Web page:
While artificial intelligence sounds like it will be the superhero of our future, it’s still dependent on humans to determine the good from the bad. In essence, another detection-based solution that will always be challenged by the obfuscation techniques of rogue nation states and well-funded criminal organizations.
Artificial intelligence (AI) and its sidekick, machine learning (ML), are depicted as comic book superhero characters in cybersecurity. Unfortunately, not everyone realizes that the ripped muscles beneath the spandex are special effects. Machine learning, the sidekick, is having far more impact on cybersecurity today than AI. AI and ML are not synonyms; Batman is not Robin.
It’s not that ML and AI aren’t doing meaningful things today. They are, however, the hype from the vendors with the super-sized marketing budgets and their co-dependents in the trade rags (hype raises ratings) are making it difficult for non-experts with real-world problems to decide what to spend and what to expect.
Machine learning depends on “likeness” between the environment that created the model and that of the real world where it tries to tell good from bad or normal from abnormal. The greater the “unlikeness” between the environments of where the ML model was developed and where it’s deployed, the greater the prediction errors and false positives. Even if the model were trained and deployed in the same place, the second “likeness” challenge means that privacy and other concerns might exclude informative data, resulting in "unlikeness." And time accounts for the third “likeness” challenge, which collides with an inescapable truth that with time comes change. This not only means that our ML models may not be ready for what may come but also that as time goes by, the cumulative differences between past and present degrades ML over time.
Cybersecurity vendors undoubtedly considered “likeness” challenges when they first started applying ML. They started with a relatively simple problem with little dependence on deployment environment: telling good from bad (malware) files.
So, how well has machine learning detected malware?
In Gartner’s report, “The Evolving Effectiveness of Endpoint Protection Solutions,” it states that they “...do not show an effectiveness consistently above EPP vendors nor the ability to maintain that in the long term.” ML fares little better than Windows Defender (free).In another Gartner report, “Comparing Endpoint Technologies for Malware Protection,” they observed that other types of security controls are supplementing ML to protect endpoints, which “…can have a high FPR [false positive rate]. Models have to be tight enough to detect most malware, but loose enough to avoid false positives and operational inefficiencies.” As for effectiveness, “... works well for executables... but less so for weaponized PDFs and other office files.” They also go on to say that ML tech is just as susceptible to obfuscation tactics (encrypted files & transmissions) as traditional tech. So, ML features no x-ray vision or telepathy.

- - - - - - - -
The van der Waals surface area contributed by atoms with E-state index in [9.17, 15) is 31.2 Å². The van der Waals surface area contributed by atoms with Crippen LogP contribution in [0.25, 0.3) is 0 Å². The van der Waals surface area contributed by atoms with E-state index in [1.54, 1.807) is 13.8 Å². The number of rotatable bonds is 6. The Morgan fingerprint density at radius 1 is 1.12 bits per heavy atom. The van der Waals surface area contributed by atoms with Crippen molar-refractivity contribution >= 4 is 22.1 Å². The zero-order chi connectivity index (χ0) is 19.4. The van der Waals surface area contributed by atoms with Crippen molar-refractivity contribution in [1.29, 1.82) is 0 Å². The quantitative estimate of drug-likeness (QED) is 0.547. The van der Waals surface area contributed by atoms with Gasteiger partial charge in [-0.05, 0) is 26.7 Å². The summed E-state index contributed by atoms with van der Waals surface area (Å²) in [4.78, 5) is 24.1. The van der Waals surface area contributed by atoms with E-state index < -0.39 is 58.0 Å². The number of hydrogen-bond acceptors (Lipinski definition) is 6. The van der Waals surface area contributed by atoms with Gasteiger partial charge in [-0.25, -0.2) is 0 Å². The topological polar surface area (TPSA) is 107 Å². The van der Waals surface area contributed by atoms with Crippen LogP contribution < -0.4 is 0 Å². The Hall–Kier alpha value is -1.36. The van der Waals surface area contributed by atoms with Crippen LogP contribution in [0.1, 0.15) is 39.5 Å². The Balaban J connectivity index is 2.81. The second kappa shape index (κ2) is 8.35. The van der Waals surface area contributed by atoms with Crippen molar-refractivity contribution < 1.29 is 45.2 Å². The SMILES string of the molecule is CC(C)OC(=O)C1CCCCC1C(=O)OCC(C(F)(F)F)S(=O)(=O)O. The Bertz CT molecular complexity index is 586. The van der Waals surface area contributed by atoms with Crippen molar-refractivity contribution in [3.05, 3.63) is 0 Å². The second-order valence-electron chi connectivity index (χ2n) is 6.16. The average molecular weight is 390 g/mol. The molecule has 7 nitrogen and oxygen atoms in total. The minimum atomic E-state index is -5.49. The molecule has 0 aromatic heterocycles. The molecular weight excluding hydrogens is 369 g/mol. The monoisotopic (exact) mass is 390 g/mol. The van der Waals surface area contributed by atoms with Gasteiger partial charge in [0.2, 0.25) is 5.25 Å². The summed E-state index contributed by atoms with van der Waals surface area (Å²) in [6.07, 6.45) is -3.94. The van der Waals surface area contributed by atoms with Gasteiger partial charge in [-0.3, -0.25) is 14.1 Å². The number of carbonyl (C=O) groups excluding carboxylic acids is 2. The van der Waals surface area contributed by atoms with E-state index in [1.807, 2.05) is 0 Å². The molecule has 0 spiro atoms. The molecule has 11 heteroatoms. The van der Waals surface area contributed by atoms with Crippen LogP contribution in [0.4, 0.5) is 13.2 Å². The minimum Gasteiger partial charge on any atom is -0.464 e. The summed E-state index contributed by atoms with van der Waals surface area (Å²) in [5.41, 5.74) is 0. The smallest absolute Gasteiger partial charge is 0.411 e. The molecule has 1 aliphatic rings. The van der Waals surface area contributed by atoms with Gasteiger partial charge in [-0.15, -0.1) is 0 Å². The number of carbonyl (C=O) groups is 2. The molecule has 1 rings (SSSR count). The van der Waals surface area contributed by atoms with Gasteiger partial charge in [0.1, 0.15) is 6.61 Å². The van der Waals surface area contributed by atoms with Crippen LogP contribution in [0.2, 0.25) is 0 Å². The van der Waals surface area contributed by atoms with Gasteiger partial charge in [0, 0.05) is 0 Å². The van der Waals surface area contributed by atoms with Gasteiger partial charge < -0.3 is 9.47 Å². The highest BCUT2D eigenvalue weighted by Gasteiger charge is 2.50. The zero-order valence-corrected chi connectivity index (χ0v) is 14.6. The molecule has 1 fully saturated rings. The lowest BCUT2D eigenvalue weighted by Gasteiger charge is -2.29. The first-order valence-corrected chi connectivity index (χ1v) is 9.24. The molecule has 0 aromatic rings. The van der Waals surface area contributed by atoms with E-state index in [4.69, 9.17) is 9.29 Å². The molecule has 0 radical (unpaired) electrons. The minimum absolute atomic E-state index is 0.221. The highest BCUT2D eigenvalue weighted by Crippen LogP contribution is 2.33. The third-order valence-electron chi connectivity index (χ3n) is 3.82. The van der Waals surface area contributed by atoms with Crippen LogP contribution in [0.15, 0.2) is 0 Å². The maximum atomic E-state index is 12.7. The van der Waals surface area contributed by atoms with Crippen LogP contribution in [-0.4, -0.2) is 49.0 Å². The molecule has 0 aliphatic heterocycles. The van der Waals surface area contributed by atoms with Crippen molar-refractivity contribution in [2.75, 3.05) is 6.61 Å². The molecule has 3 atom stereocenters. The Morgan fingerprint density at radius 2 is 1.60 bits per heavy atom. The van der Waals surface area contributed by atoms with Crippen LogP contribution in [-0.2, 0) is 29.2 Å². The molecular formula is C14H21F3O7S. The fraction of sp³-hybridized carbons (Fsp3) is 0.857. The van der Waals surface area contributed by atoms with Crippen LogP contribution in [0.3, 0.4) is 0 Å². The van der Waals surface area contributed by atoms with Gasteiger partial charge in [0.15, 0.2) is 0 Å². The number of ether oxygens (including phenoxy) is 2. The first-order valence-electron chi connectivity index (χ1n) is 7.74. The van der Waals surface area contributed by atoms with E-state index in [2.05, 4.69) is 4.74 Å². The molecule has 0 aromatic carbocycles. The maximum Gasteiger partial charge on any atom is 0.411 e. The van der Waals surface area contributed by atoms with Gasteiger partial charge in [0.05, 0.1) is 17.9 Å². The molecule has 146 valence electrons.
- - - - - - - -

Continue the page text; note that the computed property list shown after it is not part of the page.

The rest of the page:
Another similarity with traditional AV, researchers showed several ML enhanced tools were susceptible to sample mutations whereby simple tools alter the characteristics of known malware to evade detection. Yet worse, they observed that several ML tools were not learning from test activities from the previous month. While we may be amused that ML tools did not learn, we should not be shocked. The vendors must in some way “supervise” what their ML models learn. If not, then the “unlikeness” of field data might devastate the model. We can expect improvement. For now, don’t expect machine learning in the field to exponentially accelerate detection of new or mutated malware.
With ML alone not magically improving malware detection and the products requiring additional security controls to attain greater endpoint protection and rapid reaction to incidents, vendors are under pressure to more aggressively challenge the “likeness” dilemma. To squeeze out more detection, they are increasingly factoring in more “unlikeness” for each deployment. Anecdotes talk of deployments requiring rarified expertise to fine-tune and maintain, myriads of environment anomalies (heterogeneous endpoint and application configurations) that must be smoothed out, and some deployment phases lasting 18 months. And, the “likeness” dilemma dictates that subsequent changes to the environment require re-tuning the ML model. Your average Windows administrator cannot do such a thing.
So what is an enterprise with cyber problems to do regarding machine learning-enhanced cyber tools?
First, continue to build on your understanding of the ML “likeness” challenges. Second, seek out first-hand accounts of those that actually deployed them. Third, test the assertions of the vendors in your own environment. If doing so alone is too daunting, team up with one or more organizations where one or more VLANs of test endpoints represent yours and the others represent theirs. Yes, this might invoke the “likeness” dilemma.
Lastly, keep an eye on the adversary. Data gurus say ML has blind spots and one researcher showed how he identified and exploited them to evade detection. Analysts say that once adoption of ML enhanced cyber tools reaches 10 percent, adversaries will undoubtedly routinely outsmart the ML models in the wild. Stay tuned!
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